Over half of Welsh businesses would like to see tourism and construction VAT cut to five percent
The Federation of Small Businesses
(FSB) has told the Government that they would like to see VAT cut to five percent in the construction and tourism industries.
The request follows a slump in business confidence, as demonstrated in an FSB survey of 1,600 companies.
At the start of 2011, VAT was increased from 17.5 percent to 20 percent. However, the FSB has said that a cut to VAT now would improve consumer spending as well as create new jobs.
John Walker, the chairman of the FSB, said: “The economy is still in a fragile state and these figures clearly show that the Government’s growth strategy is just not working. In an economy characterised by high unemployment and muted demand, more needs to be done to encourage businesses to take on staff and grow their business so that the recovery can really get back on track."
He continued: “We now need the Government’s actions to match its rhetoric, and it must finally deliver on actions in its growth strategy. We must see a cut in VAT to five percent in the construction and tourism sectors to boost consumer demand. It is tangible measures like this that will actually help small businesses to be able to grow their businesses and grow the economy.”
A new survey by Bibby Financial Services
found that over half (51 percent) of small businesses in Wales would like to see an immediate cut in VAT – an increase of 35 percent on a similar survey taken in 2010.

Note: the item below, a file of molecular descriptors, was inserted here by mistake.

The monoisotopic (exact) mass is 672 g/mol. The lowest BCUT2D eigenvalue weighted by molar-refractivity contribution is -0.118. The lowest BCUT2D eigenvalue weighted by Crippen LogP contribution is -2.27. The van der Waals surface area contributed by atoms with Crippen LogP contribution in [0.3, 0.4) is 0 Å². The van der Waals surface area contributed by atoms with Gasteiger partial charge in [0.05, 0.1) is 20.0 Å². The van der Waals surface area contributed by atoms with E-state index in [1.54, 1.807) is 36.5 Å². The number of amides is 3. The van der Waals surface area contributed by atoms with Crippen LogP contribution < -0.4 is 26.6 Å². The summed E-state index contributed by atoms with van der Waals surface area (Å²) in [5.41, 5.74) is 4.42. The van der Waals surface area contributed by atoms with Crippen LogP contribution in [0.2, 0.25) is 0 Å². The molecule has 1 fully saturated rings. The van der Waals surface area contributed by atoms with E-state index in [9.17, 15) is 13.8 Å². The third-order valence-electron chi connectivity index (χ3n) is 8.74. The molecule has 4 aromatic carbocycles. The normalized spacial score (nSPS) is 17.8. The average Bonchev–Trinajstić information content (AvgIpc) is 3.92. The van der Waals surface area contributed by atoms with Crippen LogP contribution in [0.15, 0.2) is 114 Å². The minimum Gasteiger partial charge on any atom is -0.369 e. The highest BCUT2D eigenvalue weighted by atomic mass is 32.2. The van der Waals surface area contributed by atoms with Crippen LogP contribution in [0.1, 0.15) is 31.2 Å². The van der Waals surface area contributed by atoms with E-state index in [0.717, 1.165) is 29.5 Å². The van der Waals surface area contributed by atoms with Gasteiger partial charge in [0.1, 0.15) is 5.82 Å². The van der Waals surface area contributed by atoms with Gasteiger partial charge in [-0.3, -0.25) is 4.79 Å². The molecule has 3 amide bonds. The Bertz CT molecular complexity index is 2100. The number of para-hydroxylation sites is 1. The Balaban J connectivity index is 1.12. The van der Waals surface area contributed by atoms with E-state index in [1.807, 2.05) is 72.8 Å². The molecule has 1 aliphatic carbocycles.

It was also revealed that 15 percent of companies would like to see the Government focus more on public spending in order to stimulate consumer confidence.
Terry Wolfendale, a spokesman for Bibby Financial Services, said: “It is clear from our research that businesses in Wales are feeling somewhat marginalised by the Government and would like to see David Cameron and his ministers do more to address their specific needs."
Wolfendale commented on SMEs’ position in the economy, adding: “Smaller firms are the economic engine of the UK that will help drive the economy, create jobs and boost growth. They are a powerful lobby not to be ignored – according to the Federation of Small Businesses, small to medium-sized firms employ approximately six in 10 of the private sector workforce, comprising some 13.7 million people and contributing more than half of the UK’s turnover.”
However, some parties disagreed with the findings, arguing that while a VAT cut would help the sectors to which it applied, it may prove difficult to implement as well as lowering tax taken by the Government in a time when public spending is already being cut.
Swansea University economist Professor David Blackaby said: “In terms of Wales we have an important tourism sector, which would benefit. The question is where do you get the tax revenues to fill the gap?
“We know that construction is highly cyclical and suffered early in the recession. If you could aid that sector it would not be a bad idea, but it would be difficult in practice to know when to make a cut or reverse it.”